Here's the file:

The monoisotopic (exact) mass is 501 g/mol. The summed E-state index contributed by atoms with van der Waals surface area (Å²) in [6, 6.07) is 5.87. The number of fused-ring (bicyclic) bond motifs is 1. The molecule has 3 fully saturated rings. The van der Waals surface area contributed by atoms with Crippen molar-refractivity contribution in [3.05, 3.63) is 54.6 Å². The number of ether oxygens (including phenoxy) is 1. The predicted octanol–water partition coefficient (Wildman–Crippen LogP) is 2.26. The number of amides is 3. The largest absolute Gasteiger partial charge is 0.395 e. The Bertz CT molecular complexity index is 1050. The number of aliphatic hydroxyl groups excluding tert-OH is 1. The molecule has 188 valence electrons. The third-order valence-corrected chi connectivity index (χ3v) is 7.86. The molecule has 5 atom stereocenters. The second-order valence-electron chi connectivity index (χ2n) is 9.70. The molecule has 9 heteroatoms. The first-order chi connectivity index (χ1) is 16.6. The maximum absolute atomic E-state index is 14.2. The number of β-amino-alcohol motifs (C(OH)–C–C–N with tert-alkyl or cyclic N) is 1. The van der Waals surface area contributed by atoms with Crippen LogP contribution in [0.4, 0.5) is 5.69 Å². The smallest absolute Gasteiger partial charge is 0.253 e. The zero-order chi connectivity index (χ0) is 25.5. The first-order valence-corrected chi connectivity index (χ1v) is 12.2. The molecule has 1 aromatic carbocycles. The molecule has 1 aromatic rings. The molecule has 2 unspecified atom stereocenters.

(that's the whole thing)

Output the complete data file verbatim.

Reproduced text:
The monoisotopic (exact) mass is 501 g/mol. The summed E-state index contributed by atoms with van der Waals surface area (Å²) in [6, 6.07) is 5.87. The number of fused-ring (bicyclic) bond motifs is 1. The molecule has 3 fully saturated rings. The van der Waals surface area contributed by atoms with Crippen molar-refractivity contribution in [3.05, 3.63) is 54.6 Å². The number of ether oxygens (including phenoxy) is 1. The predicted octanol–water partition coefficient (Wildman–Crippen LogP) is 2.26. The number of amides is 3. The largest absolute Gasteiger partial charge is 0.395 e. The Bertz CT molecular complexity index is 1050. The number of aliphatic hydroxyl groups excluding tert-OH is 1. The molecule has 188 valence electrons. The third-order valence-corrected chi connectivity index (χ3v) is 7.86. The molecule has 5 atom stereocenters. The second-order valence-electron chi connectivity index (χ2n) is 9.70. The molecule has 9 heteroatoms. The first-order chi connectivity index (χ1) is 16.6. The maximum absolute atomic E-state index is 14.2. The number of β-amino-alcohol motifs (C(OH)–C–C–N with tert-alkyl or cyclic N) is 1. The van der Waals surface area contributed by atoms with Crippen LogP contribution in [0.4, 0.5) is 5.69 Å². The smallest absolute Gasteiger partial charge is 0.253 e. The zero-order chi connectivity index (χ0) is 25.5. The first-order valence-corrected chi connectivity index (χ1v) is 12.2. The molecule has 1 aromatic carbocycles. The molecule has 1 aromatic rings. The molecule has 2 unspecified atom stereocenters.